The move comes after a resolution initiated by a Hindu lawmaker
ISLAMABAD: The government on Tuesday reluctantly accepted a resolution moved by a ruling party lawmaker in the National Assembly seeking ‘closed holidays’ on the annual festivals of minority communities, including Holi, Diwali and Easter.
Dr Ramesh Kumar Vankwani, a PNL-N MNA elected on a seat reserved for minorities in Tharparkar district of Sindh, presented the resolution which said: “This house is of the opinion that the government should take steps to declare Holi, Diwali and Easter as closed holidays for minorities.”
Vankwani, who is also patron-in-chief of the Pakistan Hindu Council, was of the view that the announcement was inevitable for the good image of Pakistan as such holidays were also being observed in the United States on Eid, and in India on Muharram.
The resolution, however, took the cabinet ministers by surprise, and Minister of State for Religious Affairs Pir Aminul Hasnat Shah was visibly confused when Speaker Sardar Ayaz Sadiq asked him if he agreed with the resolution.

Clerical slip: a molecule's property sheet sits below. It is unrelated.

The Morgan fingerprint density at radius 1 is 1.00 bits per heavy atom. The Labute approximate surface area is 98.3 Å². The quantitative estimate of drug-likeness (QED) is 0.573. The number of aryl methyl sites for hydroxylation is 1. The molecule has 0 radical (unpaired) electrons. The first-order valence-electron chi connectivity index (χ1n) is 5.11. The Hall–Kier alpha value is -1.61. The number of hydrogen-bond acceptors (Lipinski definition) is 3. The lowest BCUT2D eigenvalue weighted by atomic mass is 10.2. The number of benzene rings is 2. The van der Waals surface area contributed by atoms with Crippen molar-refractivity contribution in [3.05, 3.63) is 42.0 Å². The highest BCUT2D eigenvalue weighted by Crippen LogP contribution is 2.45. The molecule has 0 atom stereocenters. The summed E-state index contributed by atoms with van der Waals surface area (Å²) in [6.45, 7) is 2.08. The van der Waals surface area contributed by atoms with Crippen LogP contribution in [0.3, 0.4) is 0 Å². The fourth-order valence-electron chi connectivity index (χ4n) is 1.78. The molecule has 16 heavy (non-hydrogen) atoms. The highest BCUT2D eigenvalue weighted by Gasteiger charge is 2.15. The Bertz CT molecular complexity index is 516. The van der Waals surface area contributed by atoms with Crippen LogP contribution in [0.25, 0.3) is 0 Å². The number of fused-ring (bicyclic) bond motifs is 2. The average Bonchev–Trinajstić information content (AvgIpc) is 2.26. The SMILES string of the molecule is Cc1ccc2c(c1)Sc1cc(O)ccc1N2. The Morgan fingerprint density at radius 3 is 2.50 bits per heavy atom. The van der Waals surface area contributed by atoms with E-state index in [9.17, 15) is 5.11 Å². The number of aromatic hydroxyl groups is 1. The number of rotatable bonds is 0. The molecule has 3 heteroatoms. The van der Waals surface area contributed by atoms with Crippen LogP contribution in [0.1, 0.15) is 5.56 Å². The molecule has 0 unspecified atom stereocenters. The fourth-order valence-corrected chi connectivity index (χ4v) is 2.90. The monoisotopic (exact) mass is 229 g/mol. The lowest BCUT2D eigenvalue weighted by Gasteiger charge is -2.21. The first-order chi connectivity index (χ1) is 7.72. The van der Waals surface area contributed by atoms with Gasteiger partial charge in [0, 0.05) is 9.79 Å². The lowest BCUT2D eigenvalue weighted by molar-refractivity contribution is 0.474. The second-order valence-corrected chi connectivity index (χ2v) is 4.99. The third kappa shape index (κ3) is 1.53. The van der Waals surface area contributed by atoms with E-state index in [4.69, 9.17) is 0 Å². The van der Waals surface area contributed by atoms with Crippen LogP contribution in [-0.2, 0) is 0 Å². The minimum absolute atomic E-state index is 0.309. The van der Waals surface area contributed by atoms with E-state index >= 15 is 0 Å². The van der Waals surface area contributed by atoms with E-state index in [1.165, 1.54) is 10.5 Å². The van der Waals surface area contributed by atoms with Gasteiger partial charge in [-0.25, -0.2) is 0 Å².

Hasnat said the interior ministry had the authority to notify such holidays and that his ministry has nothing to do with it. However, he was hesitant to give a categorical reply when the speaker asked him again if he opposed the resolution.
Information Minister Pervaiz Rashid came to Hasnat’s rescue. He said the minorities could be granted holiday by their respective offices. “Pakistan already has one of the highest rates of public holidays compared to the rest of the world,” he added.
Speaking on the occasion, Minister for Religious Affairs Sardar Mohammed Yousaf said it was the interior ministry’s prerogative to make such decisions. Ignoring Yousaf, the speaker once again asked Hasnat if he endorsed the resolution. Hasnat, now visibly exasperated, replied, “As you wish”, which elicited a chuckle from both treasury and opposition benches. Later, in response to the speaker query, Parliamentary Secretary for Interior Mariyyum Aurangzeb said they would not oppose the resolution which was subsequently passed.
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